Not long after I could hear the low groans of a pair of lions calling to each other a kilometer or two or way. It’s an indescribable sound, like a long, deep, tired moan that you feel in your chest, something I’ve only ever otherwise felt hearing a grizzly bear huff and puff.

Life Inside the Buffalo Fence

Life Inside the Buffalo Fence

Published April 19, 2017

 

Only one more day left in the bush of the Okavango Delta and seven until I’m on a plane back to the states. It’s difficult to believe, the time has passed so quickly. I’ll go on my last transect tomorrow morning, a bird transect. All we have left to work on are our projects, which we’ll present at the Okavango Research Institute on the 24th, and studying for our Setswana exam.

 

 

One of the most interesting parts of living in Botswana has been learning about the hunting ban of 2014 and its effects on the people who live here, in the controlled and protected areas of Botswana. I admit I didn’t even know about the hunting ban when I came to Botswana. When I heard about it during one of our first conservation biology classes, it seemed like a completely correct response to aerial surveys done by the Department of Wildlife and National Parks that showed populations of most herbivores falling precipitously across northern Botswana. Now, having spent several weeks living in the Delta, inside the buffalo fence, the hunting ban seems more like a flawed stopgap than anything else.

Hunting still happens, but now it’s called poaching, and more often than not it’s done for subsistence rather than commercial reasons. Besides turning normal people who are just trying to feed their family, as they have for millennia in the Delta, into criminals, it has taken away an important income source for rural communities. Though I have zero empathy for the usual motive of trophy hunting—I believe people should only hunt to eat—it was a very significant source of income for communities in the Delta, and can be sustainable if properly managed. The money, much more than could be earned through photographic tourism in a similar amount of time, went to schools, scholarships, community centers, house loans, and clinics, to name a few. I agree that something needed to be done about the declining numbers, but there must be a more appropriate middle ground.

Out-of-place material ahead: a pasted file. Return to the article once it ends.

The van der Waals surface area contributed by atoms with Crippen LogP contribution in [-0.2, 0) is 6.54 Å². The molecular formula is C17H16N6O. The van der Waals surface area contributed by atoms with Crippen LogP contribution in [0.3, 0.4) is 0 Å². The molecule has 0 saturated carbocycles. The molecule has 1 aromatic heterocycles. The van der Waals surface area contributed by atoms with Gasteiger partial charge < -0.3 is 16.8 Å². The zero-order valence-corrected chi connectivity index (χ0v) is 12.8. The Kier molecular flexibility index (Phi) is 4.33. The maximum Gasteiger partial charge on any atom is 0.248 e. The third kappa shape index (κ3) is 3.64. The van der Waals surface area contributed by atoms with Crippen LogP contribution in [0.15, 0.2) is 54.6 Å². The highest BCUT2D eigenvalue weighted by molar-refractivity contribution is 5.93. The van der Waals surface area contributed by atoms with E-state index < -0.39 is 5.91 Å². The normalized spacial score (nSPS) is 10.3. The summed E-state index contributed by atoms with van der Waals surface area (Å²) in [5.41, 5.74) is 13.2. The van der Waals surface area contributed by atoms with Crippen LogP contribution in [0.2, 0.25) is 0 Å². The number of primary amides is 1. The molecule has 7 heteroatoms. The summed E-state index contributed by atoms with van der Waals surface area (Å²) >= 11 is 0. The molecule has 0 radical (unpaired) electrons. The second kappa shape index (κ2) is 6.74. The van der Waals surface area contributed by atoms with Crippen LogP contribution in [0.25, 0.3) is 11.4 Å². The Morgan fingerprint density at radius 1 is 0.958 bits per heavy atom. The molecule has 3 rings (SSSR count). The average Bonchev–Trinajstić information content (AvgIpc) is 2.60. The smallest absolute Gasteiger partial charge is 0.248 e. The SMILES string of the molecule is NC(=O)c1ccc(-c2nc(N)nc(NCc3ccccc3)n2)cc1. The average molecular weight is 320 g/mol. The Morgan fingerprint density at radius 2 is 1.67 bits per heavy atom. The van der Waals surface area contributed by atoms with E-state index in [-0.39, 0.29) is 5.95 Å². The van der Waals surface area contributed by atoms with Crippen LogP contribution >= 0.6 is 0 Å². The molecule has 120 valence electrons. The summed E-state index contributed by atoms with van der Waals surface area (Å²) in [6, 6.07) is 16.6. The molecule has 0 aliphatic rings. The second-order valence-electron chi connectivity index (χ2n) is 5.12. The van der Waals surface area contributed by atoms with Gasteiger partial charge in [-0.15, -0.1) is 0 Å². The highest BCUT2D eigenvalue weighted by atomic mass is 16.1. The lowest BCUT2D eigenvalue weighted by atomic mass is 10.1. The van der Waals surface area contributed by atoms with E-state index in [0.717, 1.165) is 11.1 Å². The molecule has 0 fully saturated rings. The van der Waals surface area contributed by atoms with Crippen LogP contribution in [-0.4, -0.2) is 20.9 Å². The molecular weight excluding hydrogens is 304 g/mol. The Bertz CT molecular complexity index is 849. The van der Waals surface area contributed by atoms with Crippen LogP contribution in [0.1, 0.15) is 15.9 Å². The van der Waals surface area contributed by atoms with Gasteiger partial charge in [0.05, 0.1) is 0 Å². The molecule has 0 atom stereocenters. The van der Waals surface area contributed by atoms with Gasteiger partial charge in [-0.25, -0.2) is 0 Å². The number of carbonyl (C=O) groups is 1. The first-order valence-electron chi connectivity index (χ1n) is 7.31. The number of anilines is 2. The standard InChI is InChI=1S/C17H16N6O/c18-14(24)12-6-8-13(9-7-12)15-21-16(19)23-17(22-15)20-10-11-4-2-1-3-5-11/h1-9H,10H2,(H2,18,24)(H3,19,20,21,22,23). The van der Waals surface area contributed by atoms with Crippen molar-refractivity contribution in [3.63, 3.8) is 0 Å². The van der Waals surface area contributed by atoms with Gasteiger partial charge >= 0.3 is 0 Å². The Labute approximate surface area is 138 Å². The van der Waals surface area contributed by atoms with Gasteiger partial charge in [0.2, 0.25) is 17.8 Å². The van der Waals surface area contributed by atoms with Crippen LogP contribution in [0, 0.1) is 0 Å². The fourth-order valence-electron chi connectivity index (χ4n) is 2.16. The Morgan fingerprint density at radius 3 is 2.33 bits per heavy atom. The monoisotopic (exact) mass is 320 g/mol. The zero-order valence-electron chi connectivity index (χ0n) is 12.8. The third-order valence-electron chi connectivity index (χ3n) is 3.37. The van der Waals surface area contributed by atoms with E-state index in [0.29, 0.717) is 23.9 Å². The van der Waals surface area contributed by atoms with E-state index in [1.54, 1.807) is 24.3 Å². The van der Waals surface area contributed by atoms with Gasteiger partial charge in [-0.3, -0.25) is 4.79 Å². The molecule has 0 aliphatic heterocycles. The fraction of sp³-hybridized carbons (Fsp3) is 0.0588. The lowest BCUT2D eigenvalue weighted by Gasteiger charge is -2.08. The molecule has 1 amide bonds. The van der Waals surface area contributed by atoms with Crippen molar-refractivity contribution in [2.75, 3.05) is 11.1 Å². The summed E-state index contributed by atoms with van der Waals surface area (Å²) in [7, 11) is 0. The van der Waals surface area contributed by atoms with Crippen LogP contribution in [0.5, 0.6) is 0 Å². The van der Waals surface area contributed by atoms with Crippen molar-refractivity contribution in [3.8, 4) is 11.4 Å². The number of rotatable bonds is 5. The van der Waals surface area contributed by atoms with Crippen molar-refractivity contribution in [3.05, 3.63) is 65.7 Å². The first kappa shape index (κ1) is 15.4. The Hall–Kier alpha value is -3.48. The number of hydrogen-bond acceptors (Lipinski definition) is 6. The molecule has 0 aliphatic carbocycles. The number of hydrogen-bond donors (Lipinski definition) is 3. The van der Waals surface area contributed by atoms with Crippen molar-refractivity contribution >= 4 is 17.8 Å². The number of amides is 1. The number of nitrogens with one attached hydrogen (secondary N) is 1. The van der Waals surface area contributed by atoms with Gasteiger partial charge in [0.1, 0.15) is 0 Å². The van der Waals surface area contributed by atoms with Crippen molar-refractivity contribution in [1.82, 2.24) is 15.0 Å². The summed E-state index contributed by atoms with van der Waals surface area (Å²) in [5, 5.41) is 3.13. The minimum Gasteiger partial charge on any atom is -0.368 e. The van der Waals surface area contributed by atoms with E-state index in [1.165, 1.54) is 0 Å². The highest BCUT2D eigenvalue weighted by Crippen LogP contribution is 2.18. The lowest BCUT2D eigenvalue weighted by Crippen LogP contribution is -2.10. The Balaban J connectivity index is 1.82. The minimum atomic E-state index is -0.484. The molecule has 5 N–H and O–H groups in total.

Throughout my time here I’ve found myself continuously making comparisons with my home state, Montana, and in particular the little corner of the state I grew up in, around Livingston, just north of Yellowstone National Park. The wide open spaces and big skies of both places. The people, who are friendly and welcoming. The astounding lack of people, in many cases, small towns and villages separated by vast wilderness. Some aspects of the wildlife: the cape buffalo and the American bison, the impala and the pronghorn, the lion and the grizzly.

 

 

One thing I’ve noticed while living here has been how I see, or define, the wilderness. In Montana, I recognize it mostly based on the absence of human activity and the systems that support it. I realize I’m in wilderness when I down see any power lines, roads, or fences. When I don’t see any empty plastic bottles, cigarette butts, or manicured lawns. Or when there aren’t any mountainsides stripped of their trees or their earth. Here, though, we’ve been camping in places where there is none of the infrastructure that supports human activity—the roads, fences, and power lines—and I realize it more often based on the presence of things, usually wildlife. The group of giraffes loitering around the wet pan, the mating herd of elephants running past the edge of camp, the pair of ostriches dancing in the distance, or the leopard walking through camp at night, as a group of us sit around the fire. We’ve learned the tracks and scat of more than fifteen mammals, the identification of more than sixty bird species, a dozen grasses, and around thirty different trees and shrubs. It’s instilled within me a desire to learn the same thing for the place I call home—to realize and enjoy wilderness for what it is rather than what it is not.

 

 

There’s so much I’ll miss about this country and this program. We’ve has so many great times and seen and done so much. We’ve met so many great people and made so many good friends. I’ve made promises to come back, both to myself and others, and am intent on keeping them.